Germaine Guevremont's "Marie-Didace"

   Some of you are aware that I grew up in what one Quebec newspaper article referred to as "Louisiana in Quebec" -- a bayou of sort, a flood-ridden area at the mouth of Lac Saint-Pierre, known as "Le Chenal du Moine" in Saint-Anne-de Sorel (I know, that's terribly complicated!).

   The major writer associated with this area is a woman by the name of Germaine Guevremont, the name of Guevremont being very "local", along with those of "Beauchemin", "Cournoyer" and "Peloquin".

    She wrote three major novels in the 1940's and one, in particular, could be of interest to those who seek some cultural expression of how French Canadians related to Acadians. In "Marie-Didace", a Beauchemin patriarch decides to marry an Acadian woman, presumably to ensure the ancestral continuation of the Beauchemin lineage. Germaine Guevremont really does a fine portrayal of the "traditional" rural community and its trials and tribulations and shortcomings.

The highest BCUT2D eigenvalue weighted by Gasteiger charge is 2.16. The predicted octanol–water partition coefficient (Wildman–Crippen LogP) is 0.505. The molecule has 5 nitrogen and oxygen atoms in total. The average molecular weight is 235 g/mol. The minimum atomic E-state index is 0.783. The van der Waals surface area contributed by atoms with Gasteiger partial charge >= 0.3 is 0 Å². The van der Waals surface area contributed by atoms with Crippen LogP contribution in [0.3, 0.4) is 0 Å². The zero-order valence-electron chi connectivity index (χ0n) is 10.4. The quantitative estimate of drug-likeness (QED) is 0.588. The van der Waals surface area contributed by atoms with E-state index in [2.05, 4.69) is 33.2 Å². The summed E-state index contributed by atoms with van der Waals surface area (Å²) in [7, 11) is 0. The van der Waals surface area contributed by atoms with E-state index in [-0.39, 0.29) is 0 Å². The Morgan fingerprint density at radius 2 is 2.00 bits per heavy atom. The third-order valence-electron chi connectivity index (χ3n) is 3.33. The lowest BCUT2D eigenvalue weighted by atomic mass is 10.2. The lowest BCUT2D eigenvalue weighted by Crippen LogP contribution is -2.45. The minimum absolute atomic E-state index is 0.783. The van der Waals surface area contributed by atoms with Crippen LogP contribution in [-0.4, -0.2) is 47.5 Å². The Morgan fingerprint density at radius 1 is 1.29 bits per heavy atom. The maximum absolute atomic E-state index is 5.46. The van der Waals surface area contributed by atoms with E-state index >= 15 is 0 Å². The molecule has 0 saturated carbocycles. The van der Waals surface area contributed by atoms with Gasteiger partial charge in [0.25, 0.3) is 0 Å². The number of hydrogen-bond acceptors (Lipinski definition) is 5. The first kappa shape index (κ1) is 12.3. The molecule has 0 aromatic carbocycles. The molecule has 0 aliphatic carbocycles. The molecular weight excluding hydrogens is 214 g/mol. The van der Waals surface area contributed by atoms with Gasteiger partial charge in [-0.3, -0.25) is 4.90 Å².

You may even find a parallel with Grace de Repentigny in that Guevremont's  human relations are seldom idyllic and her portrayal of mores is not exactly romantic. Good "stuff" even though it is dramatic, tragic even, and contrary to Hollywood, people actually die!!

Jacques Ferland
University of Maine, Orono

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